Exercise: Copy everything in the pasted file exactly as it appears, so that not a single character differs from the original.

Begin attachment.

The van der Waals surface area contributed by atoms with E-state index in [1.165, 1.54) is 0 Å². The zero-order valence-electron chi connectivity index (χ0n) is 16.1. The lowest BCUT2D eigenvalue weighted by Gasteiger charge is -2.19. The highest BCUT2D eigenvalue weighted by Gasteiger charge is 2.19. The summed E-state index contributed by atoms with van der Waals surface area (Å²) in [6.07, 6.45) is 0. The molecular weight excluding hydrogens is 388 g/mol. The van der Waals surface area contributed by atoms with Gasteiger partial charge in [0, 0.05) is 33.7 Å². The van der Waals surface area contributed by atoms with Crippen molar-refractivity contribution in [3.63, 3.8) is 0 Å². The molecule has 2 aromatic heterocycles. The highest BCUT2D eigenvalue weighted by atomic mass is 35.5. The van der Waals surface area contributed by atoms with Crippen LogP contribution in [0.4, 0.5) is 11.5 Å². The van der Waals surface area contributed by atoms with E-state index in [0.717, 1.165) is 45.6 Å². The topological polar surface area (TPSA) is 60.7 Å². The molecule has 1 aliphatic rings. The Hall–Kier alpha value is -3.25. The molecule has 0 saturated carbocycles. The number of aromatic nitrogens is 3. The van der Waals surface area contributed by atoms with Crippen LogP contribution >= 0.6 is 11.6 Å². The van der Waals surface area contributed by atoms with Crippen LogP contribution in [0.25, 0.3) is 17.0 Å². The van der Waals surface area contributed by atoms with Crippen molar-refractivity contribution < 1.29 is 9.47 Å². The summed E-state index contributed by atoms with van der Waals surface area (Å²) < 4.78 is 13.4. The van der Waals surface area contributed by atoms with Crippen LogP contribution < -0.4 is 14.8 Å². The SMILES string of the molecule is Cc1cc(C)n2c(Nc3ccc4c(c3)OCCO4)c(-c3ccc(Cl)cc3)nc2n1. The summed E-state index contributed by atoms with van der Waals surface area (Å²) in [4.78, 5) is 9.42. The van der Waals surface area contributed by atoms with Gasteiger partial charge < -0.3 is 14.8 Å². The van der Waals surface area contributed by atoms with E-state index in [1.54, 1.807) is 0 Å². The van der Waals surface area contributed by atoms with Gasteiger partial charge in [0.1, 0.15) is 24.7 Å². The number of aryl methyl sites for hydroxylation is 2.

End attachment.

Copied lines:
The van der Waals surface area contributed by atoms with E-state index in [1.165, 1.54) is 0 Å². The zero-order valence-electron chi connectivity index (χ0n) is 16.1. The lowest BCUT2D eigenvalue weighted by Gasteiger charge is -2.19. The highest BCUT2D eigenvalue weighted by Gasteiger charge is 2.19. The summed E-state index contributed by atoms with van der Waals surface area (Å²) in [6.07, 6.45) is 0. The molecular weight excluding hydrogens is 388 g/mol. The van der Waals surface area contributed by atoms with Gasteiger partial charge in [0, 0.05) is 33.7 Å². The van der Waals surface area contributed by atoms with Crippen molar-refractivity contribution in [3.63, 3.8) is 0 Å². The molecule has 2 aromatic heterocycles. The highest BCUT2D eigenvalue weighted by atomic mass is 35.5. The van der Waals surface area contributed by atoms with Crippen LogP contribution in [0.4, 0.5) is 11.5 Å². The van der Waals surface area contributed by atoms with E-state index in [0.717, 1.165) is 45.6 Å². The topological polar surface area (TPSA) is 60.7 Å². The molecule has 1 aliphatic rings. The Hall–Kier alpha value is -3.25. The molecule has 0 saturated carbocycles. The number of aromatic nitrogens is 3. The van der Waals surface area contributed by atoms with Crippen LogP contribution >= 0.6 is 11.6 Å². The van der Waals surface area contributed by atoms with Crippen LogP contribution in [0.25, 0.3) is 17.0 Å². The van der Waals surface area contributed by atoms with Crippen molar-refractivity contribution < 1.29 is 9.47 Å². The summed E-state index contributed by atoms with van der Waals surface area (Å²) < 4.78 is 13.4. The van der Waals surface area contributed by atoms with Crippen LogP contribution < -0.4 is 14.8 Å². The SMILES string of the molecule is Cc1cc(C)n2c(Nc3ccc4c(c3)OCCO4)c(-c3ccc(Cl)cc3)nc2n1. The summed E-state index contributed by atoms with van der Waals surface area (Å²) in [4.78, 5) is 9.42. The van der Waals surface area contributed by atoms with Gasteiger partial charge < -0.3 is 14.8 Å². The van der Waals surface area contributed by atoms with E-state index in [1.54, 1.807) is 0 Å². The van der Waals surface area contributed by atoms with Gasteiger partial charge in [0.1, 0.15) is 24.7 Å². The number of aryl methyl sites for hydroxylation is 2.